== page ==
Tag Archives: History

Museum Day Part 2

I’ve already posted about going to the Japanese American Nation Museum on ‘Free Museum Day’ but my partner-in-crime and I found ourselves up to a few more shenanigans that day…

Walking around, we found ourselves outside of the Chinese American Museum. We only had a few minutes inside before it closed but it was enough to see that we needed more time. I want to go back as soon as I can!

Japanese American National Museum

At the end of January I met up with one of my favorite partners-in-crime in Little Tokyo to take advantage of Free Museum Day and visit the Japanese American National Museum. Little Tokyo was beautiful and I didn’t get enough time to explore. (I’ll have to go back soon!)

Right now the Japanese American National Museum has a special display on temporary exhibition called Only the Oaks Remain: the Story of Tuna Canyon Detention Station. Have you ever heard of Tuna Canyon? Did you know there was a “detention station” in Los Angeles during WW2? I love learning history and I grew up in the area, but this was all new info to me… We can both go to TunaCanyon.org to learn more.

Large display boards list the names of over 2,000 people who “passed through” Tuna Canyon.

The following facts were posted among the artifacts:

America’s Concentration Camps

When the last American Concentration Camp closed in 1946…

  • 120,313 Japanese Americans had been incarcerated
  • 4 were killed by U.S. Army soldiers
  • 1,862 died while in camp
  • 2,355 left camp for the Armed Forces
  • 4,724 were deported to Japan

It is not possible to make an accurate calculation of the value of property and potential income lost by the inmates. Estimates range from millions to many billions of dollars.

When the government finally had to move out the last inmates, primarily the elderly and the destitute, they were given $25 and a train or bus ticket.

Most chose to return to the West Coast, where they often found situations even more difficult than life in the camp.

I am terrible at selfies.

The Adamson House

If you ever have the chance to visit the Adamson House in Malibu I highly recommend it. Not only are the coastal views gorgeous, the house itself is stunning. The history of the house and family is fascinating, but it is the use of Malibu Potteries tile that gives the house its ‘historic landmark’ status.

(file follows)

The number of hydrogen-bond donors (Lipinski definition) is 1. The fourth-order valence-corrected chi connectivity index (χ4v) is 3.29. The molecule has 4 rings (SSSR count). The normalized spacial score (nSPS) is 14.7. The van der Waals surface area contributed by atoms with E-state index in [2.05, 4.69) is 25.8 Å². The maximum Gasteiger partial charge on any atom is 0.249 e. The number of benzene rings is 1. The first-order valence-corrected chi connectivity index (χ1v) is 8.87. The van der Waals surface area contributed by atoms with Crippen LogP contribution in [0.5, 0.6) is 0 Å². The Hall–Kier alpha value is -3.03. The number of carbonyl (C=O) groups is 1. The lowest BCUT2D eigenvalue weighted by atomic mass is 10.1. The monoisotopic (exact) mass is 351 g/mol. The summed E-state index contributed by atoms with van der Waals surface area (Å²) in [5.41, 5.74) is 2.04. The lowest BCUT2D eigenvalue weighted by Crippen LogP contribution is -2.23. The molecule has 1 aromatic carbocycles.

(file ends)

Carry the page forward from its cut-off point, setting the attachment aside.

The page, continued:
A word of warning to those who use mobility devices: part of the garden tour won’t be accessible to you. The gift shop won’t be a accessible to you. The entirety of the second floor of the Adamson House won’t be accessible to you. You might not be even be able to enter the Adamson House at all, depending on your tour guide. Our assigned tour guide was okay with abandoning me, my walker, and my friend in her wheelchair outside the house with no advice when the tour group went inside. (Really… we asked, he just shrugged.) Thankfully a very sweet museum docent saw us wandering the perimeter of the house looking very lost and took it upon herself to take us to a different entrance with a ramp. We ended up getting a private tour of the first floor of the house, the amazing pool, and the museum. I’m so glad someone took it upon themselves to make sure that we were able to enjoy as much of the house and grounds as possible, it was truly an experience not to be missed.

Wells Fargo History Museum

I’ve been wanting to visit the Wells Fargo History Museum in downtown Los Angeles for a while now, and Monday I finally made it happen. (Thanks Susan!)



Griffith Park

Photo Post: San Diego